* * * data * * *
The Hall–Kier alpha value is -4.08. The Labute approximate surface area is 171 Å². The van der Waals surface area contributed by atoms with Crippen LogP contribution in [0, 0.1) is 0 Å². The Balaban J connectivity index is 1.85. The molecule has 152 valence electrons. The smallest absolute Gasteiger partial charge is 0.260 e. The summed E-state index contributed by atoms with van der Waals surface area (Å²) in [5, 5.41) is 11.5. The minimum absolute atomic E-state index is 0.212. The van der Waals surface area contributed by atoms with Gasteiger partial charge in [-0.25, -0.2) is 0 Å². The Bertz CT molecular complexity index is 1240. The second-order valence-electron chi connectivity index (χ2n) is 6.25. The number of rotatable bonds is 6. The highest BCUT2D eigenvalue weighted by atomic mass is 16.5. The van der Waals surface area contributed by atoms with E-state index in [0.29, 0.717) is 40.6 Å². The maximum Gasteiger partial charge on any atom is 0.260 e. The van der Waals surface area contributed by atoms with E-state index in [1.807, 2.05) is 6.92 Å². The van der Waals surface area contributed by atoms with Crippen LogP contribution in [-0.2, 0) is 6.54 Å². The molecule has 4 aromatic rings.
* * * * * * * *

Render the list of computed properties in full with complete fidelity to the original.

The Hall–Kier alpha value is -4.08. The Labute approximate surface area is 171 Å². The van der Waals surface area contributed by atoms with Crippen LogP contribution in [0, 0.1) is 0 Å². The Balaban J connectivity index is 1.85. The molecule has 152 valence electrons. The smallest absolute Gasteiger partial charge is 0.260 e. The summed E-state index contributed by atoms with van der Waals surface area (Å²) in [5, 5.41) is 11.5. The minimum absolute atomic E-state index is 0.212. The van der Waals surface area contributed by atoms with Gasteiger partial charge in [-0.25, -0.2) is 0 Å². The Bertz CT molecular complexity index is 1240. The second-order valence-electron chi connectivity index (χ2n) is 6.25. The number of rotatable bonds is 6. The highest BCUT2D eigenvalue weighted by atomic mass is 16.5. The van der Waals surface area contributed by atoms with E-state index in [0.29, 0.717) is 40.6 Å². The maximum Gasteiger partial charge on any atom is 0.260 e. The van der Waals surface area contributed by atoms with E-state index in [1.807, 2.05) is 6.92 Å². The van der Waals surface area contributed by atoms with Crippen LogP contribution in [-0.2, 0) is 6.54 Å². The molecule has 4 aromatic rings.